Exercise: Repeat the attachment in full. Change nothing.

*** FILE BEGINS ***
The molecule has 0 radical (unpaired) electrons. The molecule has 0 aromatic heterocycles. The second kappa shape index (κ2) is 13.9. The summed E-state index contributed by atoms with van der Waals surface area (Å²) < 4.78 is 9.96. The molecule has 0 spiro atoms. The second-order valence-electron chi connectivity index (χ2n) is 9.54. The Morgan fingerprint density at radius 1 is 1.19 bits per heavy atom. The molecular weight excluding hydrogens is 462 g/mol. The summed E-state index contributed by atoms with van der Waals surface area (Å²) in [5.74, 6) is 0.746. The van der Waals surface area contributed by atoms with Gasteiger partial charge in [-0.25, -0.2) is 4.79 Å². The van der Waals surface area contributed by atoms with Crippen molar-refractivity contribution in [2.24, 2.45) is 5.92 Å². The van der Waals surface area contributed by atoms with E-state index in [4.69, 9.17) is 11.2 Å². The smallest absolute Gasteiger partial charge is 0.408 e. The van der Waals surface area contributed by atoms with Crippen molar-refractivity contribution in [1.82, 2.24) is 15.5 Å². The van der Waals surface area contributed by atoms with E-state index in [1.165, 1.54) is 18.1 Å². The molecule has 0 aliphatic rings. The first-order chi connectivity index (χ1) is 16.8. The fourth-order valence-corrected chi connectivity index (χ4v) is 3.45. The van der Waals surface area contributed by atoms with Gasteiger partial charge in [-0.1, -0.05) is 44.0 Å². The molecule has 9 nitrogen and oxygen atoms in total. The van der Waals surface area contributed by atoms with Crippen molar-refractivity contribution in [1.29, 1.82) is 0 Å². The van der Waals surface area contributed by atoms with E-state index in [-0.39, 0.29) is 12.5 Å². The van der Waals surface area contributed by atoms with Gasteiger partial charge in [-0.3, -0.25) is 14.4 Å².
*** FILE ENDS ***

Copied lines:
The molecule has 0 radical (unpaired) electrons. The molecule has 0 aromatic heterocycles. The second kappa shape index (κ2) is 13.9. The summed E-state index contributed by atoms with van der Waals surface area (Å²) < 4.78 is 9.96. The molecule has 0 spiro atoms. The second-order valence-electron chi connectivity index (χ2n) is 9.54. The Morgan fingerprint density at radius 1 is 1.19 bits per heavy atom. The molecular weight excluding hydrogens is 462 g/mol. The summed E-state index contributed by atoms with van der Waals surface area (Å²) in [5.74, 6) is 0.746. The van der Waals surface area contributed by atoms with Gasteiger partial charge in [-0.25, -0.2) is 4.79 Å². The van der Waals surface area contributed by atoms with Crippen molar-refractivity contribution in [2.24, 2.45) is 5.92 Å². The van der Waals surface area contributed by atoms with E-state index in [4.69, 9.17) is 11.2 Å². The smallest absolute Gasteiger partial charge is 0.408 e. The van der Waals surface area contributed by atoms with Crippen molar-refractivity contribution in [1.82, 2.24) is 15.5 Å². The van der Waals surface area contributed by atoms with E-state index in [1.165, 1.54) is 18.1 Å². The molecule has 0 aliphatic rings. The first-order chi connectivity index (χ1) is 16.8. The fourth-order valence-corrected chi connectivity index (χ4v) is 3.45. The van der Waals surface area contributed by atoms with Gasteiger partial charge in [-0.1, -0.05) is 44.0 Å². The molecule has 9 nitrogen and oxygen atoms in total. The van der Waals surface area contributed by atoms with Crippen molar-refractivity contribution in [1.29, 1.82) is 0 Å². The van der Waals surface area contributed by atoms with E-state index in [-0.39, 0.29) is 12.5 Å². The van der Waals surface area contributed by atoms with Gasteiger partial charge in [-0.3, -0.25) is 14.4 Å².